Scientists believe they have spotted a rocky planet in the making around a young, sun-like star 1,200 light years away in the constellation Vela.
The violent process, marked by collisions of asteroids and other proto-planetary bodies, was detected by a dramatic change in telltale infrared radiation emissions coming from warm dust circling the 35 million-year-old star.
ANALYSIS: Comet Swarm Smash-Up Spied Around Nearby Star
Astronomers monitored the star, known as NGC 2547-ID8, with NASA's Spitzer infrared space telescope between May 25, 2012, and Aug. 23, 2015, taking a 157-day break when the star was behind the sun and not visible. During the gap, the star's disk of orbiting dust dramatically brightened, then slowly dimmed over the course of a nearly a year.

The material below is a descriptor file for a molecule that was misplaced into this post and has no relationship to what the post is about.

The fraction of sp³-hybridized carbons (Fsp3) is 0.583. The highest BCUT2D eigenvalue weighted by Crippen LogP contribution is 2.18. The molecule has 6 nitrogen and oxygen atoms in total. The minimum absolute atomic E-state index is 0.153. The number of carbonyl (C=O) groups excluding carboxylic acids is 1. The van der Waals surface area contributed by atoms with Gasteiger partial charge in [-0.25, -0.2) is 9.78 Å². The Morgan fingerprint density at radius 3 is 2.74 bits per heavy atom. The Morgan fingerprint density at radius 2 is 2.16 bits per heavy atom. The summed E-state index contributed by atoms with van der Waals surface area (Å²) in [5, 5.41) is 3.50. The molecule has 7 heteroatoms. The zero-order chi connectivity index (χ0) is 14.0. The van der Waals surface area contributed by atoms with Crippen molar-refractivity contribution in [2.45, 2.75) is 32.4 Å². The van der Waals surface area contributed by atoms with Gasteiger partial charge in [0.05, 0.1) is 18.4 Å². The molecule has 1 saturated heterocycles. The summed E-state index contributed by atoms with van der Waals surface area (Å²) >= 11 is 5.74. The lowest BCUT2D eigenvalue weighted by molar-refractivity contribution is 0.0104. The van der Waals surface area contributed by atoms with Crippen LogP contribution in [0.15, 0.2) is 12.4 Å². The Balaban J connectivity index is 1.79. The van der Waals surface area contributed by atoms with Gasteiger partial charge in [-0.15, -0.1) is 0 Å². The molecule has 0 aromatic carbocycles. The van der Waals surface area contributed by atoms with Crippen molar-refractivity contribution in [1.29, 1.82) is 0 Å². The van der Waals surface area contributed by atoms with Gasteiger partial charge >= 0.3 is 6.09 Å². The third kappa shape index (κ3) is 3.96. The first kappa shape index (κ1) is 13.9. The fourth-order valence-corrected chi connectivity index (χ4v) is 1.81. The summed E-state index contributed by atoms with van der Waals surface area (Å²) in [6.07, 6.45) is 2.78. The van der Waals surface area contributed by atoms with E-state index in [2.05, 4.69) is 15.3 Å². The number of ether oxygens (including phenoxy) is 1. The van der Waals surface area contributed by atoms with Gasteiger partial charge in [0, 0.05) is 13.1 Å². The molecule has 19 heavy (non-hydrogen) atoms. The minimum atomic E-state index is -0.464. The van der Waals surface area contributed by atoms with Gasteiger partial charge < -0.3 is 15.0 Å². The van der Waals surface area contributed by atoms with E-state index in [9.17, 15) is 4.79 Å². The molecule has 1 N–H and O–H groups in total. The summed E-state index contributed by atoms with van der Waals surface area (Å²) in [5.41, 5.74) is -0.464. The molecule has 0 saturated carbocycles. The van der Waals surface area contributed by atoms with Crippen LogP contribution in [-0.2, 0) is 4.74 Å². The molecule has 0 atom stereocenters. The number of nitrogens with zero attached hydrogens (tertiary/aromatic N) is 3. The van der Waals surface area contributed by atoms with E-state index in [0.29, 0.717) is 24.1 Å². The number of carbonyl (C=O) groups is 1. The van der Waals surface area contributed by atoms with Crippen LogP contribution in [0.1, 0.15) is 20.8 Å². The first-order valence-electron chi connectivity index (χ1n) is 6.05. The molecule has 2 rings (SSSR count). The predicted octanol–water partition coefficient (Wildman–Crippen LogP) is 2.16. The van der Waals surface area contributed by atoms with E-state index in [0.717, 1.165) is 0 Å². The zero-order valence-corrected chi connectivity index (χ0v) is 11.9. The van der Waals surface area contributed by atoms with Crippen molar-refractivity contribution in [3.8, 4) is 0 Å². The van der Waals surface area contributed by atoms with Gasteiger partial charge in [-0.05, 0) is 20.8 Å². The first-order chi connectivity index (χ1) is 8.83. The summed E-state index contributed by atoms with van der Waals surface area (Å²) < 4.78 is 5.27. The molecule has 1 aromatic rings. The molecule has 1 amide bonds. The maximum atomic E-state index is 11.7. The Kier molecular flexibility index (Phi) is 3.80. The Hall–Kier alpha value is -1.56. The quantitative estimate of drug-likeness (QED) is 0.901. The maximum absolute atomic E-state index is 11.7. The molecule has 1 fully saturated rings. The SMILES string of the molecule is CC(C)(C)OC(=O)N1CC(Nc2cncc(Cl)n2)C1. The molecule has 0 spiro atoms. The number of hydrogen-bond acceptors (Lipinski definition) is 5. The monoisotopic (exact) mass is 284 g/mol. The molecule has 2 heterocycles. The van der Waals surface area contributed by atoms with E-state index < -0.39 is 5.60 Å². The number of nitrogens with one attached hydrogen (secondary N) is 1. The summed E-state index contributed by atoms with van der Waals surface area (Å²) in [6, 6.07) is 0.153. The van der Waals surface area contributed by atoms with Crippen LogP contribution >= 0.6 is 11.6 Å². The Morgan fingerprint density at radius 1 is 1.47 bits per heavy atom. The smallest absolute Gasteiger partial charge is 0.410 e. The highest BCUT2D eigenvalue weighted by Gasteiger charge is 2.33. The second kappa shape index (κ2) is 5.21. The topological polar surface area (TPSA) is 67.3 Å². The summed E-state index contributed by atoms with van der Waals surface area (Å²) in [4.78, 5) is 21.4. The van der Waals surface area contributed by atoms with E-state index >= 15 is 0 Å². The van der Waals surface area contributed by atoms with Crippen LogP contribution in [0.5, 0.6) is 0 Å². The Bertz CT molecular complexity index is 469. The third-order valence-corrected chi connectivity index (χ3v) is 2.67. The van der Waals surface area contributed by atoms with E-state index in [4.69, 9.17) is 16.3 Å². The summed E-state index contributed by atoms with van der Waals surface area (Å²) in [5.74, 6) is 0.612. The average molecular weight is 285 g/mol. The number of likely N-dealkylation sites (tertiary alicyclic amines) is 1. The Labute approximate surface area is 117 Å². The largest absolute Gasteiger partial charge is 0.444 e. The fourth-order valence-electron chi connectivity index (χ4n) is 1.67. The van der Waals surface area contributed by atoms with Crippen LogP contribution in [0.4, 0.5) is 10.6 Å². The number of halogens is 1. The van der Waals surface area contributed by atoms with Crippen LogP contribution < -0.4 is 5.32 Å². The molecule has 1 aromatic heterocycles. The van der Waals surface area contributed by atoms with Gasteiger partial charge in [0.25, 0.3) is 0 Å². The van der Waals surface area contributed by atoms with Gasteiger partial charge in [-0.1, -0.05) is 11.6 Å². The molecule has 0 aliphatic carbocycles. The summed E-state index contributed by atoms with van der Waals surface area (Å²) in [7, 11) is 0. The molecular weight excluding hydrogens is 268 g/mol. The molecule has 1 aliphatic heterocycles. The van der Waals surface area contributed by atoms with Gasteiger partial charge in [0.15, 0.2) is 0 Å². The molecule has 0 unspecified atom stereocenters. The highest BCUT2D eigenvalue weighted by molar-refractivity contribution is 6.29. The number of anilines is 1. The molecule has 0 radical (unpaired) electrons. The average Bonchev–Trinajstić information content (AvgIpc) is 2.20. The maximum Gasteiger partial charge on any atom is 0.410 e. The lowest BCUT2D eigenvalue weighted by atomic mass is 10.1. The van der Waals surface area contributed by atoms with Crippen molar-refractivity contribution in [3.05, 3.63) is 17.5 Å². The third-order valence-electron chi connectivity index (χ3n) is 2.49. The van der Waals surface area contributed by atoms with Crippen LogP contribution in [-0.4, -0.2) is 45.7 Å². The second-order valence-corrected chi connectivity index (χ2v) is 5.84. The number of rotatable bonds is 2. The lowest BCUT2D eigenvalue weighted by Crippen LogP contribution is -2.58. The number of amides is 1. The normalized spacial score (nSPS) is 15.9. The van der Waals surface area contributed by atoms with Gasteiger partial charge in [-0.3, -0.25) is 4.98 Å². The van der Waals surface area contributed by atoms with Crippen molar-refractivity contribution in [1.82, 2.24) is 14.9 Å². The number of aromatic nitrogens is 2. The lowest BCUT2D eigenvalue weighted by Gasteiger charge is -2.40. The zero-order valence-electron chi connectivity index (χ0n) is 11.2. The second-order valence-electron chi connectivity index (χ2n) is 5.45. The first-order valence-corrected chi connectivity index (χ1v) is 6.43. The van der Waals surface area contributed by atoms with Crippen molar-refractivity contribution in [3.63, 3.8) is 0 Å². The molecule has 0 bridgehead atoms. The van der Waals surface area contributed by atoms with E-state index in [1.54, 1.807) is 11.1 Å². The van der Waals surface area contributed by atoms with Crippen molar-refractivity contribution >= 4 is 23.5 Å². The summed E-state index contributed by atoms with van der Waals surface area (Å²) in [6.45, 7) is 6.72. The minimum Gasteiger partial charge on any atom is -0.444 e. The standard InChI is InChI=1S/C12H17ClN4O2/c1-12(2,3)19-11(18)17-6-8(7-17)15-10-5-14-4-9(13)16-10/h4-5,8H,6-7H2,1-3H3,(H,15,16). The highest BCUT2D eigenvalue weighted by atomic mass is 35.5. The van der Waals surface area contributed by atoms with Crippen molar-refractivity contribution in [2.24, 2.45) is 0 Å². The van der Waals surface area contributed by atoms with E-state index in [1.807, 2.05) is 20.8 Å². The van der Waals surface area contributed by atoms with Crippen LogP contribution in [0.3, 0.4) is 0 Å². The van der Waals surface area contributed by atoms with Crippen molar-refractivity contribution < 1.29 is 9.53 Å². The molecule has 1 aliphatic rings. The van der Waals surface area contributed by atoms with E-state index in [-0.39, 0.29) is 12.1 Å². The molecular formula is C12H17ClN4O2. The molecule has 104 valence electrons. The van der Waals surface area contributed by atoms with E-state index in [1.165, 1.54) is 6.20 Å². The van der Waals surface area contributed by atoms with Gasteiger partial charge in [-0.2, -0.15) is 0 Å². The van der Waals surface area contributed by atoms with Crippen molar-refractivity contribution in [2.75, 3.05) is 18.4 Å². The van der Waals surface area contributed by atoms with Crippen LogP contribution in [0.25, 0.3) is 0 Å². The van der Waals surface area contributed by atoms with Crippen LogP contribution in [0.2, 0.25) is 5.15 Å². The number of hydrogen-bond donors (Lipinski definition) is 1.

"The observed sudden brightening and the consequent decay would be very hard to explain, if at all possible, without the occurrence of a new impact," Huan Meng, a planetary sciences graduate student at the University of Arizona, wrote in an email to Discovery News.